The flags, however, are a bit problematic for cyclists. If you’ll recall from my FIRST OS roundabout post, their bike lane directs unaware cyclists to ride on the sidewalk (possibly illegally), where they’re then expected to cross across four lanes of roundabout traffic, back on to the sidewalk at LEAST once, before getting dumped back into another bike lane or onto a street without any guidance at all. Apparently, the traffic people did not realize this is FAR more dangerous than simply having cyclists operate as traffic through the roundabout since even a SLOW cyclist is going twice as fast as any pedestrian. I’m also not sure how they figured how a passing cyclist was supposed to grab a “take it to make it” flag as he/she passed by in a situation where he/she was at FAR greater risk than any pedestrian.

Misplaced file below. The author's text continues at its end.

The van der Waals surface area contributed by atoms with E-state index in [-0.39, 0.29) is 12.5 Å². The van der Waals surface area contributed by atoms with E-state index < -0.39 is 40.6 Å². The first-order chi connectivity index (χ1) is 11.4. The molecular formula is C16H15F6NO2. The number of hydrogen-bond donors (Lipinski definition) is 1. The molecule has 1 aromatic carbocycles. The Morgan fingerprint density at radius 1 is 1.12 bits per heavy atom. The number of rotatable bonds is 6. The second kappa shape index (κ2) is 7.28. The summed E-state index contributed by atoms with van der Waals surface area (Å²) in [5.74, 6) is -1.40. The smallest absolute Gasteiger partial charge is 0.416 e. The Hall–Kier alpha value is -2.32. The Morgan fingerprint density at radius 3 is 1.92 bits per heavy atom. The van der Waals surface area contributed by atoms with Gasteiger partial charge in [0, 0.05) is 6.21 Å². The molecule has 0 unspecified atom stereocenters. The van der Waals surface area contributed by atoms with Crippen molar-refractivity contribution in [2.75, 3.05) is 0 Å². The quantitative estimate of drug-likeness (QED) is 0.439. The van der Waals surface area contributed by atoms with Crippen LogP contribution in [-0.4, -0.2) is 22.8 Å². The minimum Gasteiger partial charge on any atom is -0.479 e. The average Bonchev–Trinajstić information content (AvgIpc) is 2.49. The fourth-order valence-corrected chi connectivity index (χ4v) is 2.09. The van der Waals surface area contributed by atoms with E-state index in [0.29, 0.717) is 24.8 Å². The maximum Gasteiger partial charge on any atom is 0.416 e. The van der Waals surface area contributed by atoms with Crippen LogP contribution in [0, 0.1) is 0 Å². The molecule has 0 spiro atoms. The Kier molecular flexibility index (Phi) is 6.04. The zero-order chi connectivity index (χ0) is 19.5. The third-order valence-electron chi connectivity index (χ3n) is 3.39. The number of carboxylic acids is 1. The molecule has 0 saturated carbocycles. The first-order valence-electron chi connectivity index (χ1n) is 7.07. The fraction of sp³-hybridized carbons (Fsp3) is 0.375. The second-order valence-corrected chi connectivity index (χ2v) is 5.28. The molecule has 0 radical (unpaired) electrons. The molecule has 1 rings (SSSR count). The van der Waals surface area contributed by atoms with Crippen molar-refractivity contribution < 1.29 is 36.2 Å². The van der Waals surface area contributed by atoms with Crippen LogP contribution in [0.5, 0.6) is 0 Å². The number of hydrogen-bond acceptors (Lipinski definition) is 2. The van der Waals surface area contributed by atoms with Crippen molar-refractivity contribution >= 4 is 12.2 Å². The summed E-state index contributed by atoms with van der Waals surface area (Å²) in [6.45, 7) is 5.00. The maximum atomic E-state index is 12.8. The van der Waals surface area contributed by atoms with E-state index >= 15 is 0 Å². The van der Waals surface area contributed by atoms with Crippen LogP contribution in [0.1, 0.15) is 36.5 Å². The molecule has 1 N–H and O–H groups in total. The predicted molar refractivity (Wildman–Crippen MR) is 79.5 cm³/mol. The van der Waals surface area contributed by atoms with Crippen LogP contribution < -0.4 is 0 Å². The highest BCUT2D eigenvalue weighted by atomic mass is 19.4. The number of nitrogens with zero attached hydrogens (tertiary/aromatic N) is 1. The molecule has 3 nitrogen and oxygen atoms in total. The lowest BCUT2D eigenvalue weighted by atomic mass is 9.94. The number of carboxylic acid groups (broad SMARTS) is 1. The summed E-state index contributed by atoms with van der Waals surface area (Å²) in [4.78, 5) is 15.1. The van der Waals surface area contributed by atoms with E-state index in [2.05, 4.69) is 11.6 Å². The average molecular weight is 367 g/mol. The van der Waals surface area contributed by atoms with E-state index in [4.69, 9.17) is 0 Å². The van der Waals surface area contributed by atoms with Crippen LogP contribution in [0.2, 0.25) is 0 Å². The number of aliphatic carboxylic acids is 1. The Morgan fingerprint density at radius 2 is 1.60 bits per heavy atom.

This was brought to the front of my mind yesterday as I saw a four seat, four wheel rental pedal car first go the wrong way down the street and then blissfully go through two successive crosswalks. If the peoples’ eyes driving the pedalcar were any guide, they didn’t look at either crosswalk. Can you say “accident waiting to happen?”

 Myself, I’ll continue to ignore the dimbulb attempts at directing me to do stupid things on my bike until/unless they come up with something that actually does anything more than check off some “complete streets” fantasy that comes from behind a windshield. In the defense of the traffic engineers, however, the flags probably DO help pedestrians better than doing nothing, though I’ve not heard of anybody actually getting hurt at the roundabout. Perhaps a couple of pedestrians got scared by tourists that did not understand how the roundabout works?

Lonely Flagless Stand With Sign Advising "Take it to Make It" - Is This a Serious Danger?